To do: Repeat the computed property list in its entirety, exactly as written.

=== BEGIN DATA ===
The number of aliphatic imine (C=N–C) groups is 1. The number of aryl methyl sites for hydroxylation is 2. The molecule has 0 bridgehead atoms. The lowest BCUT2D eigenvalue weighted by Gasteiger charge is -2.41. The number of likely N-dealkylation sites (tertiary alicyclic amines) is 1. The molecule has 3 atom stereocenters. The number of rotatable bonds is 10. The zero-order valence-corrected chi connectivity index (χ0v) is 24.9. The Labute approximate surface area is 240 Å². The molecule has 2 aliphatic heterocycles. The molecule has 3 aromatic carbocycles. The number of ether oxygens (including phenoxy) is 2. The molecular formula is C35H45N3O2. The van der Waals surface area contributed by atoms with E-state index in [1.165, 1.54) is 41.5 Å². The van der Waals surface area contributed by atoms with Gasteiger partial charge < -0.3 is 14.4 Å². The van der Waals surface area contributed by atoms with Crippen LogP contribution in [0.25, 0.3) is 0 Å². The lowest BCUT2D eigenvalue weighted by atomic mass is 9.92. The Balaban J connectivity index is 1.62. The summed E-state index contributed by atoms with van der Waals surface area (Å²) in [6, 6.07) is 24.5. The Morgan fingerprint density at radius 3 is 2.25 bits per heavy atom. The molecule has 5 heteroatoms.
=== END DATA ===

The number of aliphatic imine (C=N–C) groups is 1. The number of aryl methyl sites for hydroxylation is 2. The molecule has 0 bridgehead atoms. The lowest BCUT2D eigenvalue weighted by Gasteiger charge is -2.41. The number of likely N-dealkylation sites (tertiary alicyclic amines) is 1. The molecule has 3 atom stereocenters. The number of rotatable bonds is 10. The zero-order valence-corrected chi connectivity index (χ0v) is 24.9. The Labute approximate surface area is 240 Å². The molecule has 2 aliphatic heterocycles. The molecule has 3 aromatic carbocycles. The number of ether oxygens (including phenoxy) is 2. The molecular formula is C35H45N3O2. The van der Waals surface area contributed by atoms with E-state index in [1.165, 1.54) is 41.5 Å². The van der Waals surface area contributed by atoms with Gasteiger partial charge < -0.3 is 14.4 Å². The van der Waals surface area contributed by atoms with Crippen LogP contribution in [0.25, 0.3) is 0 Å². The lowest BCUT2D eigenvalue weighted by atomic mass is 9.92. The Balaban J connectivity index is 1.62. The summed E-state index contributed by atoms with van der Waals surface area (Å²) in [6, 6.07) is 24.5. The Morgan fingerprint density at radius 3 is 2.25 bits per heavy atom. The molecule has 5 heteroatoms.